Kennamer Cove Trading Post keeps history alive
When people walk into the Kennamer Cove Trading Post, they take a step back in time. The building evokes the nostalgia of an old-fashioned general store with its wood and stonework, local crafts, and a sense of community. The Trading Post is the center of the community known as Kennamer Cove, located on Cathedral Caverns Highway.
“That’s what I love about this place,” owner Cheryl Kennamer says. “Sometimes people come in and they just need to talk to somebody. I feel like I have a ministry here where I can help others.”
Kennamer is a one-woman operation when it comes to making sure things are running smoothly day-to-day at the Trading Post, which is also a venue space for local events and gatherings.
Her husband and son — Steve and Chris, respectively — built the Trading Post.
“It took them five years to build,” using lumber cut and milled by Steve’s father, she says. “Steve’s dad and his family have all lived here for generations. The Kennamers are now all over the U.S., but this is where they got their start.”
Kennamer Cove is located in a valley surrounded by a lush landscape of pines, rolling hills and ridges. Some the area’s first settlers were ancestors of the Cherokee, and the cove eventually became part of the Cherokee Nation in the early 1800s. The land was rich in resources and game, and the river was the lifeblood that meandered through the valley.
In 1815, the majority of the Hans Kennamer family moved from Mississippi territory to settle into the cove, which later became known as Kennamer Cove. The families lived and worked on the land and watched Mississippi and Alabama enter statehood, which meant the cove officially became part of the United States. In 1830, the Kennamer families purchased the property from the public land office in Huntsville for $1.25 per acre.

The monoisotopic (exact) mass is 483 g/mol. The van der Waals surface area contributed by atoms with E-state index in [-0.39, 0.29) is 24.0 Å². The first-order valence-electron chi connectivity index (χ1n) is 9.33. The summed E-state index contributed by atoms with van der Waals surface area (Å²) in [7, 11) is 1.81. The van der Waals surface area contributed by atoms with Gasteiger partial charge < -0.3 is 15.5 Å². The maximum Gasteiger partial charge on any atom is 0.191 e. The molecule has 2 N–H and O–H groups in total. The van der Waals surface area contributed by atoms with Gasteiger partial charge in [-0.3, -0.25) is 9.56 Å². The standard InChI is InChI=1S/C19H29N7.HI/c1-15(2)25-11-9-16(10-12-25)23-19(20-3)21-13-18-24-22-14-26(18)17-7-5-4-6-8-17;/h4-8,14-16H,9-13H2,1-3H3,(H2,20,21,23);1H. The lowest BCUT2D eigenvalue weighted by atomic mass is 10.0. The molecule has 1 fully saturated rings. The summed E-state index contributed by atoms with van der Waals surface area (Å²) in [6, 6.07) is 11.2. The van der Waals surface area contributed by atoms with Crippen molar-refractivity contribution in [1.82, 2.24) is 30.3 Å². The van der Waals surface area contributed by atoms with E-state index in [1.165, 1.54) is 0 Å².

Cheryl and Steve Kennamer purchased the property as newlyweds, initially unaware of the details of the area’s history. Work began to build the Trading Post in 1997.
“When Steve and Chris built the building, I don’t know if they really had a plan or not,” Cheryl Kennamer says. “I just tell everyone my husband built me a job.”
The building began as a gift shop, but it evolved into an event space for people who need somewhere to celebrate birthdays, family reunions, Christmas parties, and weddings. There’s an upstairs wedding chapel and a large banquet room that’s very popular.
Unique features like a grinder from an old grist mill are displayed in the Trading Post, along with a moonshine still that was used up until the 1980s. An indoor waterfall was crafted using stones the Kennamers carried by hand from their property. The interior is a unique blend of cedar and walnut, which creates a two-toned effect. Parts of the floor, though concrete, were hand stamped to look like wood.
Deborah Holder McBride, an art teacher at the DAR school in Grant, painted murals on the walls in the banquet room depicting the four seasons and what the cove likely looked like when it was first being settled. She used photos of old home places, including the old Butler Mill, as references.
Life of the Party
While there is an endless to-do list of tasks to accomplish when coordinating events, Kennamer has it down to a science. “I can do pretty much anything,” she says. She offers everything from setting up the tables and chairs to renting linens and even doing the cooking.
While running the event space and the shop keep her busy, she finds fulfillment in her job and says it’s a real labor of love. “I am a people person, and I love doing extra things for people,” she says. “I like to go out of my way to make sure things are right.”
The Trading Post welcomes visitors to browse through the gift shop, which features handmade crafts. Kennamer makes the items herself, including aprons, ornaments, sock dolls, and painted gourds.
Growing up, Kennamer was not always as outgoing as she is now. “I hated being that way, so I did a lot of praying and the Lord took care of it. He might be regretting that now,” she says with a chuckle.